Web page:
The animation is pretty standard stuff, not particularly ground breaking or beautiful, but at the very least they were true to the look of Dr. Suess' art style. There were a lot of architecturally unsound buildings with strange curves and odd shapes, which is perfect. The language of the characters, however, was not consistent with the spirit of the project. It's a fantasy world, but there were occasional pop culture references that seemed out of place and were a little jarring to myself, though I don't imagine that your average child would find themselves bothered by it. But the most memorable parts of the movie didn't rely on lame jokes. Instead, much of the charm comes from the actual worlds that they've created. Thneedville has some fun bits of business to watch, but even better is the old world with the trees and animals. The animals are actually really colourful characters and would get the most laughs from the kids in the audience and myself as well.

Believe it or not, one of the things that bugged me the most about the movie was the voice acting. I'm just not sure that they casted the movie very well, Danny DeVito was fine as the Lorax, though I suppose I imagined the character sounding a bit more distinguished, but that's just my preference and not a fault of the film. The problem is Zach Efron as Ted. I don't mind Efron as an actor, but the thing is that he doesn't sound like a 12 year old boy. I see Ted and he's a kid... then he talks and wouldn't you know it, he has the voice of a full grown man. You know what? That's kind of a big deal. It shows me that they were more concerned about getting a marketable celebrity voice than to actually find an actor who would match the part. That being said, Efron's performance is fine. Taylor Swift on the other hand, I didn't buy and I don't really know why. I just looked at the character and the voice didn't seem right and the performance was lacklustre. It sounded like she was acting and I could see in my head a young girl behind a microphone. Again, seems like they wanted a marketable voice. I'm just not of the opinion that because someone is famous, they are meant to be in the business of acting. And yes,voice acting is acting. Well, at least she was better than Katy Perry in The Smurfs movie. Now that was a horrible decision...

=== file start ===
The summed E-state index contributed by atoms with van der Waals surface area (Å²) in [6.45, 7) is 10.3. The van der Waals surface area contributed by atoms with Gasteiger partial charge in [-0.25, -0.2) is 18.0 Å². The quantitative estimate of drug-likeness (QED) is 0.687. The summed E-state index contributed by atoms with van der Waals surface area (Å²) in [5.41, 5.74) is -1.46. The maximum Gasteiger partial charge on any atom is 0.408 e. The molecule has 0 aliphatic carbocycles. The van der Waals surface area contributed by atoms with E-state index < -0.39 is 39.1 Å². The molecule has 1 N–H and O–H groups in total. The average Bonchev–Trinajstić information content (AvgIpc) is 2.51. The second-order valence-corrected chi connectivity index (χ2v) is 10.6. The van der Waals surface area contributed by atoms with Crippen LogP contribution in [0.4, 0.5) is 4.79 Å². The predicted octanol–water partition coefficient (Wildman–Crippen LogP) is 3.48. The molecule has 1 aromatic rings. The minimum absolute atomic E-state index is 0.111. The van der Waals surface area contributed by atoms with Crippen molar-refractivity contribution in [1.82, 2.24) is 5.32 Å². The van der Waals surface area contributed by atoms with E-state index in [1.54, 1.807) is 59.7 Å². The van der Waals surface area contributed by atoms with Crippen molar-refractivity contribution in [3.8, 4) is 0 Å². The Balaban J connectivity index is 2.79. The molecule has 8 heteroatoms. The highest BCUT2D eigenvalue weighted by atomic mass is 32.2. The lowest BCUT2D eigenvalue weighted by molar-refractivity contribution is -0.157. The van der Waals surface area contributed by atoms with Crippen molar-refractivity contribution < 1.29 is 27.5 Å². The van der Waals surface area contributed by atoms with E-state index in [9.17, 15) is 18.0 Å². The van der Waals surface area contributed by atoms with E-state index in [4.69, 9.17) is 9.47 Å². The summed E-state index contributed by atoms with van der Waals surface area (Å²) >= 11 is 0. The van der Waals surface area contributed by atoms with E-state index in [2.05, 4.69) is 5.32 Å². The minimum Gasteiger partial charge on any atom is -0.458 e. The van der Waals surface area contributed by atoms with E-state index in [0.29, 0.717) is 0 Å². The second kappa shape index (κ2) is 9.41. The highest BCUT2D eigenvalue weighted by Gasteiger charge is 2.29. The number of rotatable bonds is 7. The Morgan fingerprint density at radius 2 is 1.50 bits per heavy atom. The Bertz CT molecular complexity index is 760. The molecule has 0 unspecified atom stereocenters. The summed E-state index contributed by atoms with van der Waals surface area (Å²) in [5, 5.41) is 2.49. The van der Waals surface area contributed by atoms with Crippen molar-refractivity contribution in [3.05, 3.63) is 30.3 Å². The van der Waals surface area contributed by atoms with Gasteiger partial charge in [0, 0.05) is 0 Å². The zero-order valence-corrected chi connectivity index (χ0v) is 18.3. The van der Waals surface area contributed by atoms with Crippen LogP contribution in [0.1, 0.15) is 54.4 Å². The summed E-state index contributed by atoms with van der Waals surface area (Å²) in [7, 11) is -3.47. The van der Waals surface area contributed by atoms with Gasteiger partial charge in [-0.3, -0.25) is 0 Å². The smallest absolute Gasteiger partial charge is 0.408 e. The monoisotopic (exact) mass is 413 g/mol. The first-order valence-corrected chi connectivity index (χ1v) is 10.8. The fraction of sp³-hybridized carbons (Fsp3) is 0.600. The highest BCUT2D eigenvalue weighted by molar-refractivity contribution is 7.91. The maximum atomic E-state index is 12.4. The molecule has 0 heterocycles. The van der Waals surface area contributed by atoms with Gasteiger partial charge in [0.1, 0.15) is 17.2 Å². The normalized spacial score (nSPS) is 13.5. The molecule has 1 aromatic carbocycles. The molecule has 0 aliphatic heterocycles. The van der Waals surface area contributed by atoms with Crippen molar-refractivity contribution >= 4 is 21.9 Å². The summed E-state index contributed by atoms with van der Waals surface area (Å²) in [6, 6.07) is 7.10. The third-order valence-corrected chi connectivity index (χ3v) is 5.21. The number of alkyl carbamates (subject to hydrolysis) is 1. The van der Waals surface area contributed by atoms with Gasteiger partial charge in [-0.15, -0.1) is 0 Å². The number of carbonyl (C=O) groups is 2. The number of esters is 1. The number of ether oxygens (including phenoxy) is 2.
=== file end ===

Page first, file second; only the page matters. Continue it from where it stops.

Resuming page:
I think kids will like The Lorax and be mostly ignorant of its flaws. There are certainly worse things they could be watching and I believe that the message of the story is an important one for them to see, even if there are some shady marketing tie-ins (The Lorax in a car commercial? Really?!) It doesn't quite have the same emotional connectivity as most of Pixar's work, or the cleverness of Dreamworks, but it is amusing and accessible. It's certainly never boring and often a lot of fun, and I don't believe that the integrity of the original book has been compromised. The movie sure did its job financially speaking though, so we can certainly expect to see more from Illumination Entertainment soon. Yup, Despicable Me 2 is on its way. I can only hope that, even with its success, there won't be a second Lorax movie because... something about that just seems wrong.

2.5 Stars